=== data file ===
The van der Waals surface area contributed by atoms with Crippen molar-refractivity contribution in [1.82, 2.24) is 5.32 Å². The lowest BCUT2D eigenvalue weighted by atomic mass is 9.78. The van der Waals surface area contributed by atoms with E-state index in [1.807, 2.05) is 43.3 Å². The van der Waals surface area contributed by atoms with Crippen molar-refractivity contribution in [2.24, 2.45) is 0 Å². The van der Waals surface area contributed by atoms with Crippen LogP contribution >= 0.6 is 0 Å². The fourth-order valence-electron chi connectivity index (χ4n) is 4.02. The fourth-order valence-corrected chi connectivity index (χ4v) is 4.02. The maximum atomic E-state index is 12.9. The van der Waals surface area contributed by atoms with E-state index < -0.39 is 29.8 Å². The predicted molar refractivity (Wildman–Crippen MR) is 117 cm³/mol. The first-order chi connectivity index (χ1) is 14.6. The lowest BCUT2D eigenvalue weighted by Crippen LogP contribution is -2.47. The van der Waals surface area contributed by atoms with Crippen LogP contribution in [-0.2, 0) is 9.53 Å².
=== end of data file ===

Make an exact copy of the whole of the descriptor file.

The van der Waals surface area contributed by atoms with Crippen molar-refractivity contribution in [1.82, 2.24) is 5.32 Å². The lowest BCUT2D eigenvalue weighted by atomic mass is 9.78. The van der Waals surface area contributed by atoms with E-state index in [1.807, 2.05) is 43.3 Å². The van der Waals surface area contributed by atoms with Crippen molar-refractivity contribution in [2.24, 2.45) is 0 Å². The van der Waals surface area contributed by atoms with Crippen LogP contribution >= 0.6 is 0 Å². The fourth-order valence-electron chi connectivity index (χ4n) is 4.02. The fourth-order valence-corrected chi connectivity index (χ4v) is 4.02. The maximum atomic E-state index is 12.9. The van der Waals surface area contributed by atoms with E-state index < -0.39 is 29.8 Å². The predicted molar refractivity (Wildman–Crippen MR) is 117 cm³/mol. The first-order chi connectivity index (χ1) is 14.6. The lowest BCUT2D eigenvalue weighted by Crippen LogP contribution is -2.47. The van der Waals surface area contributed by atoms with Crippen LogP contribution in [-0.2, 0) is 9.53 Å².